The Cardinals expected the worst when rookie running back Ryan Williams went down in the team’s first preseason game and their fears were realized. The team’s 2nd round selection in this year’s draft suffered a ruptured patella tendon that will cause him to miss the 2011 season and he was placed on injured reserve.
Dissatisfied with the platoon of Tim Hightower and Beanie Wells, Arizona had traded up in the 2nd round to acquire Williams. The former Virginia Tech star had performed well enough in training camp that the Cardinals were comfortable enough with their running back depth chart to trade Hightower to the Redskins.
With Williams out, diminutive LaRod Stephens-Howling becomes the team’s top backup with a number of undrafted rookie free agents after him on the depth chart. That has to be a concern for Cardinals management given Wells well-documented injury history at Ohio State and last year in Arizona when he missed time due to torn meniscus in his knee.
A number of veteran free agent running backs remain unsigned and it seems likely that the Cardinals will look to replenish their running back depth chart at some point during the preseason.
Wells becomes the lead man in Arizona with an outside chance of becoming one of the few workhorse backs in the league. There is little proven talent behind him and of the veteran running backs currently available in the free agent market, none are likely to come to Arizona and steal his job.
That means Beanie is likely in line for a significant workload (approaching the 300-carry mark) in 2011 provided he can stay healthy – something that’s been difficult for him to do.
He came to the NFL with the injury prone label and appeared to shake that off in his rookie season by playing in all 16 games. However, he missed three games last season and most of another contest with some reports indicating the team felt he was taking too long to get back in the line-up.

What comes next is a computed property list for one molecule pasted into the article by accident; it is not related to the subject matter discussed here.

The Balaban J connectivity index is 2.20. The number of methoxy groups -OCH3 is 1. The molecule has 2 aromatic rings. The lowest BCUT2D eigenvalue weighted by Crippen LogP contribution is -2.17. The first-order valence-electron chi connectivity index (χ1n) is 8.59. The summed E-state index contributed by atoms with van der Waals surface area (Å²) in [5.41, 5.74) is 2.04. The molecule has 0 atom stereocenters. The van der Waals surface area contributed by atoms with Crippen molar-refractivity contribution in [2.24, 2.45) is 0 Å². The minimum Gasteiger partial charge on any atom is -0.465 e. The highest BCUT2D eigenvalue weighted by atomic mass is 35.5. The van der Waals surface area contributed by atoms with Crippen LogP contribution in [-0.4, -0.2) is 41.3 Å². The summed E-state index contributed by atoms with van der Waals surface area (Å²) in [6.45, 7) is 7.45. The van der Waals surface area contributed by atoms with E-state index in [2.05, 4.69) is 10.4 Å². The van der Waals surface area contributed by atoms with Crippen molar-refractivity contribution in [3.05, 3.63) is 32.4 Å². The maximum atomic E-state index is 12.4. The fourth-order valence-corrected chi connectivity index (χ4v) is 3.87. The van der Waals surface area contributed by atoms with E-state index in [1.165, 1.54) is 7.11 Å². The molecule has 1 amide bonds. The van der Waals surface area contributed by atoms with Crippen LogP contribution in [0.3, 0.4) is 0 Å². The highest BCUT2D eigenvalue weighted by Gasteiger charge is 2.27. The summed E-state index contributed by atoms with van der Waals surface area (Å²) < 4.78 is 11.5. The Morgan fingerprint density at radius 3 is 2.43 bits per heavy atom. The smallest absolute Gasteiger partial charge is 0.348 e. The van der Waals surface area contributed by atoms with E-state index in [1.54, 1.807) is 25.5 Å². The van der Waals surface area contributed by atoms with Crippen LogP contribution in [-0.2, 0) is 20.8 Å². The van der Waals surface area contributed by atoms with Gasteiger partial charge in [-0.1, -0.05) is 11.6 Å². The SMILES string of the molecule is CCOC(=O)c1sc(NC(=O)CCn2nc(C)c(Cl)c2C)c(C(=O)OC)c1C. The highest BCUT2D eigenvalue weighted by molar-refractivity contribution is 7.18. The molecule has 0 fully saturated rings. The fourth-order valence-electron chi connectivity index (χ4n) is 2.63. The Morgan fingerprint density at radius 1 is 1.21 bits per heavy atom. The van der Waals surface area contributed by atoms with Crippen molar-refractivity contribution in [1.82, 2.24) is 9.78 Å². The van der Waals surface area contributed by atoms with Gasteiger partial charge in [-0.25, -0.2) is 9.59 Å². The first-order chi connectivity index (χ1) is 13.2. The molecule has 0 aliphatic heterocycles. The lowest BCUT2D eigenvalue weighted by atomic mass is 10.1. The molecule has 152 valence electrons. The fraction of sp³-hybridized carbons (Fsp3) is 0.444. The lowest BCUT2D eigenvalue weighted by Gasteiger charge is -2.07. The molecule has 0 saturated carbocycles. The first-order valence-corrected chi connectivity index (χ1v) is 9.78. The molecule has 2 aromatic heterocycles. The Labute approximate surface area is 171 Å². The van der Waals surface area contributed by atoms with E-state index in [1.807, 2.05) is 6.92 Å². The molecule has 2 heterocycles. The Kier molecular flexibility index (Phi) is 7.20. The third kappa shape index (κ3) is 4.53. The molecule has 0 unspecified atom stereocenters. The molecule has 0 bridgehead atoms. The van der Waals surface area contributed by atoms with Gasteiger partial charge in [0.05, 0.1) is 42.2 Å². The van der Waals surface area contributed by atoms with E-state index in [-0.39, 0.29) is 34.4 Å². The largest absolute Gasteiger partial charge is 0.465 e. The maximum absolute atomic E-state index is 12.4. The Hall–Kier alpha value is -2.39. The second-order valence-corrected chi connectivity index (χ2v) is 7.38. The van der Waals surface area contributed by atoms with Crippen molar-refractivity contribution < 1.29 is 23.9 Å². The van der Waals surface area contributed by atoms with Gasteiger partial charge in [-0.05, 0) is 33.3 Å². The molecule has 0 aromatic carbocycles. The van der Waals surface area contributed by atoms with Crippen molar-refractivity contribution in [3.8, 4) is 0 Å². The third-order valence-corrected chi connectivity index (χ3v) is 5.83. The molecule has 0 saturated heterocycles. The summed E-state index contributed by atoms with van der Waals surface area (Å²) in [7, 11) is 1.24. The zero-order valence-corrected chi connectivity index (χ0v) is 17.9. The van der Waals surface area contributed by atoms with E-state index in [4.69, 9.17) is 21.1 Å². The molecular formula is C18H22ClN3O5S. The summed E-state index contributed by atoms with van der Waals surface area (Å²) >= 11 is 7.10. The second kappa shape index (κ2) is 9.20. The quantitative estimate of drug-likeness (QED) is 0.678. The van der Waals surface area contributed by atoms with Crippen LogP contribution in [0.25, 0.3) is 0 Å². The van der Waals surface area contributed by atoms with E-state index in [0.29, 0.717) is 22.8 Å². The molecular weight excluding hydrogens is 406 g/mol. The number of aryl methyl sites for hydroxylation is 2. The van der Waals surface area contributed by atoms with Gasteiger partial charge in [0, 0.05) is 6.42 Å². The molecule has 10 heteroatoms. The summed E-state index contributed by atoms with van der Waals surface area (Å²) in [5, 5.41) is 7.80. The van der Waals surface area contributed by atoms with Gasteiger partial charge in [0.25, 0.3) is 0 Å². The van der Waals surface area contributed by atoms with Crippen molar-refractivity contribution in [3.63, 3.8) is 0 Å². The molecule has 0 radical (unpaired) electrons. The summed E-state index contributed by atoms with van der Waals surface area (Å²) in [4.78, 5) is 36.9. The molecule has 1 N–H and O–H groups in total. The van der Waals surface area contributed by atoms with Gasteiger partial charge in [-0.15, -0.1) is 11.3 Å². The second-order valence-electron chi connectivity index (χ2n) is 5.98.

So what can we expect from Wells? A breakout season is unlikely given it is quarterback Kevin Kolb’s first year as an NFL starter as well as his first year in Arizona and the state of the team’s offensive line.
A more realistic scenario would Wells emerging as a solid RB2 but his injury history wouldn’t make this a comfortable proposition for his fantasy owners either. Consider Wells a great option as one of the first RB3’s off your draft board.
As for LaRod Stephens-Howling, he clearly gets the biggest uptick in fantasy value going from being undraftable to the top backup behind an injury prone player. That scenario plays out if the Cardinals don’t add a veteran running back.
If a draft were being held today, Stephens-Howling would be worth a late round pick given the likelihood of the Cardinals acquiring another player to challenge him. Whoever is Wells’ backup figures to get a decent amount of work considering how head coach Ken Whisenhunt has rotated the team’s running backs over the past few seasons.